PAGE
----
Im 11 and nothing good its chistmas eve

  182. Brek says:

    I’ve been feeling like I’ve wanted to die for a very long time now. I try to distract myself from it but the notion is always present in the back of my head. Friends, family, hobbies and doctors don’t help me at all. I’ve tried pretty much everything I could that’s supposedly anti suicide but it never really made me think any differently. Even when I go to sleep I’m plagued by dreams that don’t really bring any relief. It’s like constantly I find myself being told to kill myself by my conscious over and over again. I’m surprised I’m still alive to write this now. Before I was mentally depressed I weighed 180 pounds 5 weeks after that I dropped to 110 pounds reason being I was pretty much starving myself eating as little as a piece of toast every three days. I still weigh the same weight today even though my appetite is better then it used to be. People who see me me call me crack head/bulimic because I’m pretty much bone. Which is extremely hurtful to me, I never took part in either of those practices. The only drug I’ve used in my entire was marijuana. One of my family members have passed away and left me $8000 dollars im almost certain that I’m going to use that money for airline fare to the Netherlands and seek out euthanasia. What’s the point in living if it hurts to be alive? No one on my side could ever give me a answer.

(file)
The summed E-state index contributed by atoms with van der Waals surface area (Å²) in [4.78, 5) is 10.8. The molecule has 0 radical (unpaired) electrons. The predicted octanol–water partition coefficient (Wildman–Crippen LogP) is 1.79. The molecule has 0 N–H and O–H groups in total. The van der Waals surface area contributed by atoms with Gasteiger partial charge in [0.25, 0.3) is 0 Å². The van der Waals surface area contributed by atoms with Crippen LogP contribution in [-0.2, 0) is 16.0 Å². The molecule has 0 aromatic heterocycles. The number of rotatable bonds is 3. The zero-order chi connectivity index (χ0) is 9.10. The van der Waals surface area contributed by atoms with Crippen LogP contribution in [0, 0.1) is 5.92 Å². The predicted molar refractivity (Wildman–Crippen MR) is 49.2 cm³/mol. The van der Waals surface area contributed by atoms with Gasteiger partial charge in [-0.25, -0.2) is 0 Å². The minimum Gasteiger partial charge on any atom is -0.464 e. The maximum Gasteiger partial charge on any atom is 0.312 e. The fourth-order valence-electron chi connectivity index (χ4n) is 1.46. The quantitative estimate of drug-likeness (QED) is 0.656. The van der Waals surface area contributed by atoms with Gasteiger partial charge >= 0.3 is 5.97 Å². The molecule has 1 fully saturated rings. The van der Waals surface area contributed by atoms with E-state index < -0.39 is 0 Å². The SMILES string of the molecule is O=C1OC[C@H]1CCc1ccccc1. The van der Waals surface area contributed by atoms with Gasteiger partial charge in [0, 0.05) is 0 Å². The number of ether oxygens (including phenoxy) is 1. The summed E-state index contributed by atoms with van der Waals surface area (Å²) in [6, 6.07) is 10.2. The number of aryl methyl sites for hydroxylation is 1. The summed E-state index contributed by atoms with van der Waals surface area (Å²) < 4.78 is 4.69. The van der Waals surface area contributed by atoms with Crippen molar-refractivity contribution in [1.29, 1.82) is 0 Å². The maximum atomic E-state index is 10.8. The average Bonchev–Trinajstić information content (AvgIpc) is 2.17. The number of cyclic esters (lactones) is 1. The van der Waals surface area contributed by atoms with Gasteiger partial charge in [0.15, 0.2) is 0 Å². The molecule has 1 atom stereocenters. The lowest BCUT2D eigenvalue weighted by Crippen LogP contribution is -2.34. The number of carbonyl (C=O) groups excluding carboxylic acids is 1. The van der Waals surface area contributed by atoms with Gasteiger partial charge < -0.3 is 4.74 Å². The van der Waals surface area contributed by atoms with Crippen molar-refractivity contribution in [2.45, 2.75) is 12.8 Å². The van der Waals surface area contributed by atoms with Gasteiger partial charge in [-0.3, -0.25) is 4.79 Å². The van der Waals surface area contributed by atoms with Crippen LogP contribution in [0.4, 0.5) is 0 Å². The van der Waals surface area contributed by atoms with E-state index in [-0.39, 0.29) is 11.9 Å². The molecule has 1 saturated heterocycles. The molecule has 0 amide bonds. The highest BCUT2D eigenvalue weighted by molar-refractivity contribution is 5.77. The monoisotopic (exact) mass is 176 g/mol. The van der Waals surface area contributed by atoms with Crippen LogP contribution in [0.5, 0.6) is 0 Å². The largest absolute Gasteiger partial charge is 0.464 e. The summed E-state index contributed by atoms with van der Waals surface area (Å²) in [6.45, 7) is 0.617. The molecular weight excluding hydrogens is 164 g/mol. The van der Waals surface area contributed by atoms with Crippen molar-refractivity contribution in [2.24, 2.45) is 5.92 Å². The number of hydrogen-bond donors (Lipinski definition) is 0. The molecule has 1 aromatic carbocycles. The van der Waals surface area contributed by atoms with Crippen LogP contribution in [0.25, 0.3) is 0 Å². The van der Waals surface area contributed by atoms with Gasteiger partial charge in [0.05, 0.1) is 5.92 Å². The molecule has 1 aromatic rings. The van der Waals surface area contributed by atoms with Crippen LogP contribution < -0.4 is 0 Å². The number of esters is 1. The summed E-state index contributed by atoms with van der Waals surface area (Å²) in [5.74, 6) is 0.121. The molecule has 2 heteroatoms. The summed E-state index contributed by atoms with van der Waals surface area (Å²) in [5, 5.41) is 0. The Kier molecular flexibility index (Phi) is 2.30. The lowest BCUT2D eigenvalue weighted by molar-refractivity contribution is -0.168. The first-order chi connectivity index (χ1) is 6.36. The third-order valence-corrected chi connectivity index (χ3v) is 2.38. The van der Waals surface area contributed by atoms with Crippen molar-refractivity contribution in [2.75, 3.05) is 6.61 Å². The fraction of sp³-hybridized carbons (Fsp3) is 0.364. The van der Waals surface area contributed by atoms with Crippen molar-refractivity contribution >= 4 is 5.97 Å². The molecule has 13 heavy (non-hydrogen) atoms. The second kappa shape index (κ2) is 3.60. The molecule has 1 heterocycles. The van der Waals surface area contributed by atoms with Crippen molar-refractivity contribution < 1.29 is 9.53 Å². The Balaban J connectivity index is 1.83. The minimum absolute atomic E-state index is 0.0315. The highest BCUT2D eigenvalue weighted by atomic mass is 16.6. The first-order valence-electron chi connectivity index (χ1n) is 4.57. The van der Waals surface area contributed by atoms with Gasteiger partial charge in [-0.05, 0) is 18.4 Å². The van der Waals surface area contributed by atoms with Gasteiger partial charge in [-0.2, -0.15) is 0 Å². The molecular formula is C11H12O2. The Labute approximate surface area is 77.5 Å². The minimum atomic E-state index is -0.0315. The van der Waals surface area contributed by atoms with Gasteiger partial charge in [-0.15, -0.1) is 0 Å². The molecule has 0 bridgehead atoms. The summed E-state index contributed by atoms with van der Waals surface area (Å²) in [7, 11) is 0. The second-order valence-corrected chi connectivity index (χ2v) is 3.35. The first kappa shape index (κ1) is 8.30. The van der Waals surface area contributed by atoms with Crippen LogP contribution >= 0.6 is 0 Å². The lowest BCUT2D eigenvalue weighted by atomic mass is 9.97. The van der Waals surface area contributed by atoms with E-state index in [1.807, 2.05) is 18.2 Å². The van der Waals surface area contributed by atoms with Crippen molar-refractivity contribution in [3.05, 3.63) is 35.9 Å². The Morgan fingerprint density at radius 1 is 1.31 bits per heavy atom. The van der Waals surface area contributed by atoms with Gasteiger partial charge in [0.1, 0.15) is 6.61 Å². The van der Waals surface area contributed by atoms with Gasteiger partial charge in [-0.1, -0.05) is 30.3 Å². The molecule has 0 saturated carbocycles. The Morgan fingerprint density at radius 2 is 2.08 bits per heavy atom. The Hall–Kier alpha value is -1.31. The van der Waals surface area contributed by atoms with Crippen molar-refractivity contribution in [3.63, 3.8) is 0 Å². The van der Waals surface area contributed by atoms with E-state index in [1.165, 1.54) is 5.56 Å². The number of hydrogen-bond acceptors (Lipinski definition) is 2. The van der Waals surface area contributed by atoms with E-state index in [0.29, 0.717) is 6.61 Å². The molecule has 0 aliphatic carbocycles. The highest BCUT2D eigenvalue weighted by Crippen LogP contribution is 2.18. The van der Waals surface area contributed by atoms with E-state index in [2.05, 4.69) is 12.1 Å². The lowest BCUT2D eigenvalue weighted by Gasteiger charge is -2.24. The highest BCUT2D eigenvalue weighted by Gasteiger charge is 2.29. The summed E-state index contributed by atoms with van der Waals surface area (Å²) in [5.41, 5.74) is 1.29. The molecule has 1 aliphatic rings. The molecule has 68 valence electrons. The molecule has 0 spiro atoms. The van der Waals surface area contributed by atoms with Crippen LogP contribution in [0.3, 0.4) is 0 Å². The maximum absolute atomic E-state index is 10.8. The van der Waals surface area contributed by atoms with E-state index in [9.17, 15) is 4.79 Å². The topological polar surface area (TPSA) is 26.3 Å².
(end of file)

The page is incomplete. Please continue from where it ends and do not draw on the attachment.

• Anonymous says:

      You may not be bulimic but anorexia yes have you been treated with meds yet

    • Joe says:

      It’s tough for a foreigner to be allowed euthanasia in another country, especially if it’s just for depression. You’d need to have a terminal illness. I recommend using the 8000 bucks you have to go travelling around the world you may just find inner peace and harmony, or someone who loves you, or whatever it is that makes you feel warm inside.

  183. Carla says:

    Recently, the moral status of suicide has been scrutinized by the poet and philosopher Jennifer Michael Hecht, in a book titled, Stay: A History of Suicide and the Philosophies Against It. Hecht wrote the book in the aftermath of two suicides—both victims were close friends and fellow poets. In essence, Hecht argues that suicide cannot be evaluated solely in terms of “personal autonomy,” as some modern ethicists might claim; rather, we must hold suicide up to the clarifying light of communal values. In an audiotape accompanying her book, Hecht argues that “When a person kills himself, he does wrenching damage to the community.” And this, surely, must be counted among the “moral harms” of deliberate self-destruction.